It goes without saying that the continuing woes at School District 57 need to be resolved for the sake of everyone. It is in everyone’s best interest that our students have good teachers in an excellent learning environment that helps each child toward their highest potential. Administration, from top to bottom has to be laser-focused on improving results for our students, not on politics. It is in everyone’s best interest that our Trustees are able to fulfill their mandate, best summed up in the last paragraph of Policy 2, Appendix A, Context, in the Board’s new policies:
“The Board is charged with the responsibility of providing, for its students and their parents/guardians, an education system organized and operated in their best interests. It exercises this responsibility through setting of clear strategic direction and the wise use of resources.”
The blame of the last number of years where graduation rates have not improved compared to other districts, the revolving door of the superintendent’s office, rests with the trustees elected in 2018 and earlier. (Like the newest City Councillors shouldn’t be blamed for City mismanagement, the newest trustees deserve a break: Rachael Weber from Mackenzie and Milton Mahoney from Prince George weren’t sworn in till after Anita Richardson was fired.)
Going forward, it is true that while we try to solve the low graduation rate, we have to deal with higher costs and fewer services in providing education in the north. However, at the end of the day, we have to make the best of what we have. This is where our Trustees have significant influence:
Trustees set the tone. Tone sets levels of expectation and accountability, of raising the bar, or mediocrity. Tone, or attitude, can mean the difference between success or failure.
Therefore, as the trustee candidates campaign over the next few months, listen to their tone: Are they focused on improving student outcomes? Are they willing to do things differently, for example, by giving gifted students the education they need to soar? Are they willing to give interested teachers some freedom to experiment with using technology to improve and modernize teaching methods? Are they focused on excellence or mediocrity? What do they offer as the best way to get out of the cycle of poverty or marginalization? Do they encourage victimhood or do they focus on the power of a good education as the pathway out?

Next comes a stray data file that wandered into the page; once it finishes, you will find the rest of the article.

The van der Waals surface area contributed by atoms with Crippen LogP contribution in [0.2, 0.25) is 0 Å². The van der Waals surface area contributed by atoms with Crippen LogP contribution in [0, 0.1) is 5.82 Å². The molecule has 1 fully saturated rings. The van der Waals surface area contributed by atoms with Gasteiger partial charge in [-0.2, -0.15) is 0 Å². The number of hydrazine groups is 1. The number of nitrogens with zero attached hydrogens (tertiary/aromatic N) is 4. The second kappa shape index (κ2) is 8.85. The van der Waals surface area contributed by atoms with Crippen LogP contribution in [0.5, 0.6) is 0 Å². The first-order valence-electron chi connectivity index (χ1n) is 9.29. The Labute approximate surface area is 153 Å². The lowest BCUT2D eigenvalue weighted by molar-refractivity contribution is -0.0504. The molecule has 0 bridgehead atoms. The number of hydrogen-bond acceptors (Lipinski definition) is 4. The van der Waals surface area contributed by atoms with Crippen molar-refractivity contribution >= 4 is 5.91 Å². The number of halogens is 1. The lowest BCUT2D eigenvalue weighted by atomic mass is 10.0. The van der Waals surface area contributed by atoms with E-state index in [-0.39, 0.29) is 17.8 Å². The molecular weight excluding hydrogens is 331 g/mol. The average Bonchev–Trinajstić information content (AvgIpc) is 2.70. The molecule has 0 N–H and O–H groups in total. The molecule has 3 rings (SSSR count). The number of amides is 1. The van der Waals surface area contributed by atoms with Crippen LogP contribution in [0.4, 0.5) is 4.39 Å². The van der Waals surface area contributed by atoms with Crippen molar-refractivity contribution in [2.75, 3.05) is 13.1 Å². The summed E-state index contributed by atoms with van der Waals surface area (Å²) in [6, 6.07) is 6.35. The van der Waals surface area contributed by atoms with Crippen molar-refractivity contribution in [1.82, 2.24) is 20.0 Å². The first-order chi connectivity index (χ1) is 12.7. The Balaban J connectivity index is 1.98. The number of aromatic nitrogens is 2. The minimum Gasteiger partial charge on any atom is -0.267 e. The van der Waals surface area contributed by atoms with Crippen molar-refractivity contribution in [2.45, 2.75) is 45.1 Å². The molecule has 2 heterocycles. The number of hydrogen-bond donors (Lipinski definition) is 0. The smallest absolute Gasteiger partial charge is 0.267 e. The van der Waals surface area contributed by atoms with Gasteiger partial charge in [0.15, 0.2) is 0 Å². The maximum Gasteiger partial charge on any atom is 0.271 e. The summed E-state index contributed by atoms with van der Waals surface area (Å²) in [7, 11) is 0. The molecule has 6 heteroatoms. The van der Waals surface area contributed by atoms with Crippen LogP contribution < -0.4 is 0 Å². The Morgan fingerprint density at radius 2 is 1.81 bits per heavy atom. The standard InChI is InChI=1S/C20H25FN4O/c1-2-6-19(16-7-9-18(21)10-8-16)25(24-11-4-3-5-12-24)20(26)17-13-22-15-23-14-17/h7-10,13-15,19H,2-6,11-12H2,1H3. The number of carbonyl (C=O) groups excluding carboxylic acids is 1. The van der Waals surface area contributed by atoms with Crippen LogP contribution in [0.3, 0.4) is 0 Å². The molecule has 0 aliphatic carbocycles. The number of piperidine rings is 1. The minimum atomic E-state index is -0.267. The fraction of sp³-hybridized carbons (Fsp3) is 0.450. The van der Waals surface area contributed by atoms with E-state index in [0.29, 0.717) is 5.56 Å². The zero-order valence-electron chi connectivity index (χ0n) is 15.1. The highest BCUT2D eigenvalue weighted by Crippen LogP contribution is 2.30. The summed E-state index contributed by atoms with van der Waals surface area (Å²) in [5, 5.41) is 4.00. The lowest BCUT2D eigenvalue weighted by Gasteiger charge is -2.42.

The last point is made best by the remarkable July 5th letter to Editor by former SD57 teacher Erica McLean who pointed to the problem of teaching discouragement rather than hope and opportunity. Ms. Maclean sums up the concerns leading to her resignation from the public school system: “What happens to our children when we allow them to believe the system is against them or another group?”
It’s a tough world out there, and we need to do everything we can to prepare our children for it. Whether gifted, average, or disadvantaged in some way, our district should be doing the best to improve the opportunities for every one of them. The results won’t be the same for every student, but they should have been given an opportunity for their best life.
Therefore, before you head to the polls, listen to the tone of the candidates. Then in the privacy of the voting booth, vote for the School Board candidates who believe their job is to significantly raise the bar, and are willing to do the hard work to get us there.